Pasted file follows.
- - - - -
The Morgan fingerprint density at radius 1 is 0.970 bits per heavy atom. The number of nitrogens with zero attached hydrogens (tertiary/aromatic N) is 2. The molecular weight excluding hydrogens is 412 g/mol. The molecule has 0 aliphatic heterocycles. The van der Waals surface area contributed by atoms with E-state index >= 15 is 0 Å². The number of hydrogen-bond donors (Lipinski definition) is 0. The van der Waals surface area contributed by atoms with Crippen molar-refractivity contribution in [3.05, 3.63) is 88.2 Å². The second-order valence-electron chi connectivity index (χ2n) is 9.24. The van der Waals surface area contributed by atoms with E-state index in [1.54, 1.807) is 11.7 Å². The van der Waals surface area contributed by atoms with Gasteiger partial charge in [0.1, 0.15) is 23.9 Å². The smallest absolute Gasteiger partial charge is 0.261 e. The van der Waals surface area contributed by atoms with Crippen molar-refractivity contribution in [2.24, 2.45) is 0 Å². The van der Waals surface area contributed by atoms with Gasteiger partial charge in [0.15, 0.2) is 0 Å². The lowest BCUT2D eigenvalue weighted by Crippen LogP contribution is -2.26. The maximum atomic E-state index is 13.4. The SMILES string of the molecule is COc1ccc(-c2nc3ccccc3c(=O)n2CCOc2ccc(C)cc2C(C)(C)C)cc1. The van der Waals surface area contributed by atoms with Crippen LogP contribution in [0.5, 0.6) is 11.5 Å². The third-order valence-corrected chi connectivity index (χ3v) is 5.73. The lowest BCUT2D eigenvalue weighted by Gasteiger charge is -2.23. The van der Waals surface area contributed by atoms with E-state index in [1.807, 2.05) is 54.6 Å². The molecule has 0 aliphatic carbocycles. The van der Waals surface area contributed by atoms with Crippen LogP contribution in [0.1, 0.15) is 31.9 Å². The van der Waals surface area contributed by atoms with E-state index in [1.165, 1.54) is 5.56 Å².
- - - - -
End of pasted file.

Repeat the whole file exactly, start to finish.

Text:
The Morgan fingerprint density at radius 1 is 0.970 bits per heavy atom. The number of nitrogens with zero attached hydrogens (tertiary/aromatic N) is 2. The molecular weight excluding hydrogens is 412 g/mol. The molecule has 0 aliphatic heterocycles. The van der Waals surface area contributed by atoms with E-state index >= 15 is 0 Å². The number of hydrogen-bond donors (Lipinski definition) is 0. The van der Waals surface area contributed by atoms with Crippen molar-refractivity contribution in [3.05, 3.63) is 88.2 Å². The second-order valence-electron chi connectivity index (χ2n) is 9.24. The van der Waals surface area contributed by atoms with E-state index in [1.54, 1.807) is 11.7 Å². The van der Waals surface area contributed by atoms with Gasteiger partial charge in [0.1, 0.15) is 23.9 Å². The smallest absolute Gasteiger partial charge is 0.261 e. The van der Waals surface area contributed by atoms with Crippen molar-refractivity contribution in [2.24, 2.45) is 0 Å². The van der Waals surface area contributed by atoms with Gasteiger partial charge in [0.15, 0.2) is 0 Å². The lowest BCUT2D eigenvalue weighted by Crippen LogP contribution is -2.26. The maximum atomic E-state index is 13.4. The SMILES string of the molecule is COc1ccc(-c2nc3ccccc3c(=O)n2CCOc2ccc(C)cc2C(C)(C)C)cc1. The van der Waals surface area contributed by atoms with Crippen LogP contribution in [0.5, 0.6) is 11.5 Å². The third-order valence-corrected chi connectivity index (χ3v) is 5.73. The lowest BCUT2D eigenvalue weighted by Gasteiger charge is -2.23. The van der Waals surface area contributed by atoms with E-state index in [1.807, 2.05) is 54.6 Å². The molecule has 0 aliphatic carbocycles. The van der Waals surface area contributed by atoms with Crippen LogP contribution in [0.1, 0.15) is 31.9 Å². The van der Waals surface area contributed by atoms with E-state index in [1.165, 1.54) is 5.56 Å².